Today, I went to a NYC City Council Public Hearing of the Committee on Technology in Government, on the role of the City’s 59 Community Boards in the 311 system. 311 is the new number that New Yorkers dial to ask questions about New York City services, make complaints and to get information, such as library hours, bus and trash pickup schedules, etc. Community boards act as local advocates to their district constituents, recording complaints, alerting service organizations to district needs, issuing liquor licenses and making recommendations to the city planning agencies.
I arrived late and did not hear the testimony Dept of Information Technology & Telecommunications, who oversees the 311 system. A representative of the city of Hampton, VA was also present to give testimony on the sucess of their 311 system, which was implemented in 1999. I did hear the testimony of 6 Community Boards, representing three boroughs. I gathered from their testimony that DoITT was not providing the level of access to the system that the CBs require to do their jobs.
A handout of the DoITT testimony, which I read later on the train home, confirmed that they did not address the more specific information needs that the CBs require to effectively act as an advocate for their constituents. DoITT said that they offer aggregate data to CBs, in order to protect the privacy of citizens making the calls. CBs countered that they need specific incident data in order to respond to constituents on the status of complaints. Additionally, while CBs have received the computers, software, internet hookup, training and technical support visits from DoITT staff, many indicated that they do not have access to the data at all. (One CB District Manager joked that the computer support technicians had visited their office several times, but only to upgrade security on the system).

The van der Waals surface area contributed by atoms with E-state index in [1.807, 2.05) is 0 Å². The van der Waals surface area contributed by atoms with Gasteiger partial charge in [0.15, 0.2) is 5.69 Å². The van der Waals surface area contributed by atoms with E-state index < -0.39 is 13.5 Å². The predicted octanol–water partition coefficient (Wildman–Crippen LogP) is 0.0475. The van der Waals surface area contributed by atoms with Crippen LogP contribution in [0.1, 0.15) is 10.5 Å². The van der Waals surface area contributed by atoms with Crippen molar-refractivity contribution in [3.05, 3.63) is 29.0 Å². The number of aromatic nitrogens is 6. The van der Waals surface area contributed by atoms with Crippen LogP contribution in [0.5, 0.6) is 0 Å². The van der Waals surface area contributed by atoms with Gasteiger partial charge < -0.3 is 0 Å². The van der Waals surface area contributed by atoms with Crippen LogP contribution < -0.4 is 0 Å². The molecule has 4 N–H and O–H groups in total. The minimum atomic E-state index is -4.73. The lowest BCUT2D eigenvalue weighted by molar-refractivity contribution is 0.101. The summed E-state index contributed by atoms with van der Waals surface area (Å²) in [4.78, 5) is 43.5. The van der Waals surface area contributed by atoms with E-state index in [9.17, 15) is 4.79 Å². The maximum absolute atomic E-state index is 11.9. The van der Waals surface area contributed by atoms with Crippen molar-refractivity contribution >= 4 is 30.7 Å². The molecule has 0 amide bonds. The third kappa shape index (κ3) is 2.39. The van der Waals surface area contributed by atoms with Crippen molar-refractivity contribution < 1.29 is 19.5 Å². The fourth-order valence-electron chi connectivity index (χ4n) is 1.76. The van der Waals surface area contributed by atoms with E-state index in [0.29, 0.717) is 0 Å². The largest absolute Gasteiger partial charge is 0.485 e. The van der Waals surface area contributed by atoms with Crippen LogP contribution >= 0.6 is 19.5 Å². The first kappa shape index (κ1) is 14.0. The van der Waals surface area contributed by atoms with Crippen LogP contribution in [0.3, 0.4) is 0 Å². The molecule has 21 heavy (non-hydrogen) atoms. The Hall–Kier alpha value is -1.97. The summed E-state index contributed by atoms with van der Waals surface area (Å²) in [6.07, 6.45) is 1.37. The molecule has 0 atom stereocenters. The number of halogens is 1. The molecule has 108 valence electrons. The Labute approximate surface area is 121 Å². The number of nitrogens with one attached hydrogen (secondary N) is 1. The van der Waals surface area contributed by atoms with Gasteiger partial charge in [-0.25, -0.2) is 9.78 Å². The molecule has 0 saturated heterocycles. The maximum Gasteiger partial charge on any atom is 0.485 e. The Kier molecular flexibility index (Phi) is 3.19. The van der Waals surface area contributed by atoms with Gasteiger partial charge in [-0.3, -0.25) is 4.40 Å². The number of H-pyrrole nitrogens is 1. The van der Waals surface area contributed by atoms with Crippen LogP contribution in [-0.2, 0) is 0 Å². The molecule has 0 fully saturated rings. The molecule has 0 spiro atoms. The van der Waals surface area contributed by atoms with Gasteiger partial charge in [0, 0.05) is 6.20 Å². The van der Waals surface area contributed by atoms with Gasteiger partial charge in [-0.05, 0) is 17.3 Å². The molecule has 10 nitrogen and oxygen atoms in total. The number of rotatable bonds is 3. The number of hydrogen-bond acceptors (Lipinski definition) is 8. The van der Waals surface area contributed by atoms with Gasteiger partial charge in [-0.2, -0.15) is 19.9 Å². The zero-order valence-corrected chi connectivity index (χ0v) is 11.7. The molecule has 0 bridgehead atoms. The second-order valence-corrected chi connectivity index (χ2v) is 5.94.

All testifiers from CBs said they strongly support the 311 system as a way to aggregate data and ease the volume of non-critical calls received on a daily basis, but required more involvement, i.e., access to data, in order to record and act on specific complaints in their community and handle more complex problems involving more than a single agency (which 311 is not currently equipped to do effectively – when the call is recorded and forwarded to an agency to handle, the incident is closed. If the wrong agency gets the call, or if another agency is required to handle a portion of the call, there is no process for feedback to the original complainer, or to 311 for that matter, that further action is required). Aggregate data, in the case of pothole complaints, for example, does not show where potholes occur, nor could it show that 20% of potholes in a given district are on a single street, which would indicate an infrastructure problem that the CB would want to address in its planning recommendations.
The CB representatives agreed that detailed incident data and geolocation information could be made accessible from the system, while still protecting the privacy of individual complainants. Still, some CBs suggested that it could be useful in identifying frequent complainers (CBs already know who they are in their districts) and that certain CB staff people who have been calling in complaints from district offices should be identified as such in incident logs rather than treated as citizen complainers.
311 is a great tool for gathering and handling complaints efficiently in a city as large as New York City. It would be a shame if citizens’ primary local advocate were left out of the process. I am heartened that the City Council is taking the issue seriously.